The Freud Museum in London is a museum dedicated to Sigmund Freud, located in the house where Freud lived with his family during the last year of his life. In 1938, after escaping Nazi annexation of Austria he came to London via Paris and stayed for a short while at 39 Elsworthy Road before moving to 20 Maresfield Gardens, where the museum is situated. Although he died a year later in the same house, his daughter Anna Freud continued to stay there until her death in 1982. It was her wish that after her death it be converted into a museum. It was opened to the public in July 1986.
|Established||28 July 1986|
|Public transit access|| Hampstead|
Finchley Road & Frognal
Freud continued to work in London and it was here that he completed his 1939 book Moses and Monotheism. He also maintained his practice in this home and saw a number of his patients for analysis. The centrepiece of the museum is the couch brought from Berggasse 19, Vienna on which his patients were asked to say whatever came to their mind without consciously selecting information, named the free association technique by him.
Location and descriptionEdit
The museum is located at 20 Maresfield Gardens in Hampstead, one of London's suburbs.
The ground floor of the museum houses Freud's study, library, hall and the dining room. The museum shop is on ground floor as well. The first floor has a video room, Anna Freud's room and there is a temporary exhibitions room which hosts alternate contemporary art and Freud-themed exhibitions. Art installations often use several rooms within the museum, such as the 2001/02 exhibition "A Visit to Freud’s" by Austrian photographer Uli Aigner. Many areas such as the kitchen and Anna Freud's consulting room are out of public view and have been converted into offices.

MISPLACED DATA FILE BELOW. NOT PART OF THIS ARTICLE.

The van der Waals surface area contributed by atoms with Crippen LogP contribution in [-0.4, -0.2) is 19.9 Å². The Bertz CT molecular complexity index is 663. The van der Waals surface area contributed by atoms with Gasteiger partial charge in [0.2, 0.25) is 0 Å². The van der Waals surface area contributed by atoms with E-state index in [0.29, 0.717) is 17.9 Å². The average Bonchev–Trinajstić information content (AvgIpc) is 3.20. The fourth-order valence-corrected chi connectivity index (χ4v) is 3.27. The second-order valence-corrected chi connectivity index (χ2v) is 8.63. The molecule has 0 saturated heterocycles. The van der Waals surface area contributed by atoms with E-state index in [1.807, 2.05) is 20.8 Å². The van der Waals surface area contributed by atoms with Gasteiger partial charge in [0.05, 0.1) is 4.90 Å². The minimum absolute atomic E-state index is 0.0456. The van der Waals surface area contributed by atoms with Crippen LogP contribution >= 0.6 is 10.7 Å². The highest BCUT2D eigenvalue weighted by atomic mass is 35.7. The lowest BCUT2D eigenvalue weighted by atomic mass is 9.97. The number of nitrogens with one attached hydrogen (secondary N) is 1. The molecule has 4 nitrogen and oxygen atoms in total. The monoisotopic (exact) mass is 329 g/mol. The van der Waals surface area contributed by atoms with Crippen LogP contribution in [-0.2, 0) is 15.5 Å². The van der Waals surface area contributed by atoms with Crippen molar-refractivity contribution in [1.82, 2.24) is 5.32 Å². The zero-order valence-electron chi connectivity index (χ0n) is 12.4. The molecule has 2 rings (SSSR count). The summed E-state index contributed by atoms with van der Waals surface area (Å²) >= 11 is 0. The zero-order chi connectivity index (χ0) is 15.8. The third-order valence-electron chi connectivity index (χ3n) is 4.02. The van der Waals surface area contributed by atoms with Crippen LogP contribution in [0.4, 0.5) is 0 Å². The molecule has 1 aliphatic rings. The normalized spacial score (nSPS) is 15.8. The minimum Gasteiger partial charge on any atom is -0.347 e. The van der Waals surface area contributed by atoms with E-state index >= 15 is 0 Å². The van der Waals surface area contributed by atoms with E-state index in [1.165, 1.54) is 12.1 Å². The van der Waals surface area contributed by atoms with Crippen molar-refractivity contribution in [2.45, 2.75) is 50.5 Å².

The house had only finished being built in 1920 in the British Queen Anne Revival style. A small sun room in a modern style was added at the rear by Ernst Ludwig Freud that same year. Freud was over eighty at this time, and he died the following year, but the house remained in his family until his youngest daughter Anna Freud, who was a pioneer of child therapy, died in 1982.
The house has a well maintained garden which is still much as Freud would have known it.
The Freuds moved all their furniture and household effects to London. There are Biedermeier chests, tables and cupboards, and a collection of 18th century and 19th century Austrian painted country furniture. The museum owns Freud's collection of Egyptian, Greek, Roman, and Oriental antiquities, and his personal library.
The star exhibit in the museum is Freud's psychoanalytic couch, which had been given to him by one of his patients, Madame Benvenisti, in 1890. This was restored at a cost of £5000 in 2013.
The study and library were preserved by Anna Freud after her father's death. The bookshelf behind Freud's desk contains some of his favourite authors: not only Goethe and Shakespeare but also Heine, Multatuli and Anatole France. Freud acknowledged that poets and philosophers had gained insights into the unconscious which psychoanalysis sought to explain systematically. In addition to the books, the library contains various pictures hung as Freud arranged them; these include 'Oedipus and the Riddle of the Sphinx' and 'The Lesson of Dr Charcot' plus photographs of Martha Freud, Lou Andreas-Salomé, Yvette Guilbert, Marie Bonaparte, and Ernst von Fleischl.
The museum organises research and publication programmes and it has an education service which organises seminars, conferences and educational visits to the museum. The museum is a member of the London Museums of Health & Medicine.
- "Behind the Scenes at the Museum". RadioTimes. Retrieved 18 March 2020.
- "A New President and New Trustees". Freud Museum London. 27 May 2020. Retrieved 18 September 2021.
- "Garden". Freud Museum London. Archived from the original on 20 March 2017. Retrieved 3 April 2016.
- "If you're sitting comfortably…a trip to the Sigmund Freud museum!". Jewish News Online. 23 October 2015. Retrieved 3 April 2016.
- "About the Museum". Freud Museum London. Retrieved 23 August 2012.
- "Medical Museums". medicalmuseums.org. Retrieved 26 August 2016.
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